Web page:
PHOTO: A video grab shows wounded Yemeni children lying on beds receiving treatment at a hospital after being injured in an alleged Saudi-led airstrike in the northern province of Saada, Yemen, Aug. 9, 2018. Houthi Movement/EPA/Rex/Shutterstock
A video grab shows wounded Yemeni children lying on beds receiving treatment at a hospital after being injured in an alleged Saudi-led airstrike in the northern province of Saada, Yemen, Aug. 9, 2018.

Sylvia Ghaly, director of advocacy in Yemen for Save the Children, said the children were between the ages of 6 and 15.

PHOTO: Wounded Yemeni children lay on a bed receiving treatment at a hospital after being injured in an alleged Saudi-led airstrike in the northern province of Saada, Yemen, Aug. 9, 2018.Stringer/EPA/Rex/Shutterstock
Wounded Yemeni children lay on a bed receiving treatment at a hospital after being injured in an alleged Saudi-led airstrike in the northern province of Saada, Yemen, Aug. 9, 2018.

“From where we sit as humanitarian actors, we don’t see the military targets, we see civilians being targeted and children being killed, and at the same time we don’t see anyone being held accountable for the attacks,” she told ABC News. “It’s not good enough to say that this was a mistake or that it was collateral damage. At the end of the day, that child has a name and that child is the son or daughter of someone who will grieve for a long time.”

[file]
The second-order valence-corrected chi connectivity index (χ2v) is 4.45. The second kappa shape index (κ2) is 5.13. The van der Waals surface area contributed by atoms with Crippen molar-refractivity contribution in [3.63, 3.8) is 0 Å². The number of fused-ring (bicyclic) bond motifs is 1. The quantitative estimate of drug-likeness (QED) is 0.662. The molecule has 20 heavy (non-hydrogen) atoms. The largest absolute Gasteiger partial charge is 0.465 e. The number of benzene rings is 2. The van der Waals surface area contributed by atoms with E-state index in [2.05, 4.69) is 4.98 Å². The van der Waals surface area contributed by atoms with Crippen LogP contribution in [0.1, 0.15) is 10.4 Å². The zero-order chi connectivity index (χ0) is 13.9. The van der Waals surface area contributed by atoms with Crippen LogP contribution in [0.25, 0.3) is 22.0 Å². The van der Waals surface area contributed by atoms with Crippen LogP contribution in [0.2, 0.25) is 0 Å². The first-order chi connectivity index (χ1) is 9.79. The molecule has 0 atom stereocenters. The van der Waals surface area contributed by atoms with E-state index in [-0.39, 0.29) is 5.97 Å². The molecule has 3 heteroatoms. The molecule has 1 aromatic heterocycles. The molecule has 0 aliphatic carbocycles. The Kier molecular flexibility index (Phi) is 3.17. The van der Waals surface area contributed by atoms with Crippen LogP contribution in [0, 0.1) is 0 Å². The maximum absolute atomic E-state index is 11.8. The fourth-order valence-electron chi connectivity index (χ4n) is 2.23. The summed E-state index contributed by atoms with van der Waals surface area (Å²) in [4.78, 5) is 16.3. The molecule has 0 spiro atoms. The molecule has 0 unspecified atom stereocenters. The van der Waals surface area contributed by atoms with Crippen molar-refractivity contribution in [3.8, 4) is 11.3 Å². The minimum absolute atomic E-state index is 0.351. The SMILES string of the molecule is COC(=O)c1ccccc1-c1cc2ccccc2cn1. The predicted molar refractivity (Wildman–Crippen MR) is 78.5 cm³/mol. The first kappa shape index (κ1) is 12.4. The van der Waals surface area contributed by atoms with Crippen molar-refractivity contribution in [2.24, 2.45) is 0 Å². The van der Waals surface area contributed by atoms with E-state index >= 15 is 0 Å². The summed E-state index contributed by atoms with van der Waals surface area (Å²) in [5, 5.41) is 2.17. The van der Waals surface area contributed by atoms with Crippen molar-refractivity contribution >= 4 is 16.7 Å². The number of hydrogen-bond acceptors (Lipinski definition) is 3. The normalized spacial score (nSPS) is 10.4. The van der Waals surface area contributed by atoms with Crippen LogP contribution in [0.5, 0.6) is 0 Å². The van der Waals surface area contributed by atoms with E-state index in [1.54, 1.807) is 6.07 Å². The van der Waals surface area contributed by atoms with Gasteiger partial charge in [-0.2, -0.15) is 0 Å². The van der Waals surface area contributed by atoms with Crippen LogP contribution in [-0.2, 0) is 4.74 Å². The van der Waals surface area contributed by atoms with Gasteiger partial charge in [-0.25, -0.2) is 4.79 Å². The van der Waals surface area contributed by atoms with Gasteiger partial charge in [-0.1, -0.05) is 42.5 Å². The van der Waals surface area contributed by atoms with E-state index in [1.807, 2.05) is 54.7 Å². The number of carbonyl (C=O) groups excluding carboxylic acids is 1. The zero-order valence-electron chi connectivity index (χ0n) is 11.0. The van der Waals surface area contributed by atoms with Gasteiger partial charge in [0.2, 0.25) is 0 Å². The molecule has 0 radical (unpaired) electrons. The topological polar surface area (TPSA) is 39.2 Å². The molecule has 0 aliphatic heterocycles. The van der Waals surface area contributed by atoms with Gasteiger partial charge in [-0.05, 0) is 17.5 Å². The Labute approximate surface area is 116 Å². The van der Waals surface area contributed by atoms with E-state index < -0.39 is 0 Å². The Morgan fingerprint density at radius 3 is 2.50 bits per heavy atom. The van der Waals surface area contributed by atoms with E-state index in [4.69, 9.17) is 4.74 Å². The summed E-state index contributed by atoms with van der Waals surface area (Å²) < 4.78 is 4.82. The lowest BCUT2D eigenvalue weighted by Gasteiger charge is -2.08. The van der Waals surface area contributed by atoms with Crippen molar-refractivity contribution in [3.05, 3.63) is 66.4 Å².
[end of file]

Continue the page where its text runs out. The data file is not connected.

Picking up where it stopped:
PHOTO: A man transports a child to a hospital after he was wounded in a reported air strike on the Iran-backed Huthi rebels stronghold province of Saada Aug. 9, 2018. AFP/Getty Images
A man transports a child to a hospital after he was wounded in a reported air strike on the Iran-backed Huthi rebels' stronghold province of Saada Aug. 9, 2018.

She added that Save the Children is calling for an immediate, independent investigation into the attack. Ghaly said that when she entered the province of Saada, a Houthi stronghold, many buildings had basically been reduced to rubble.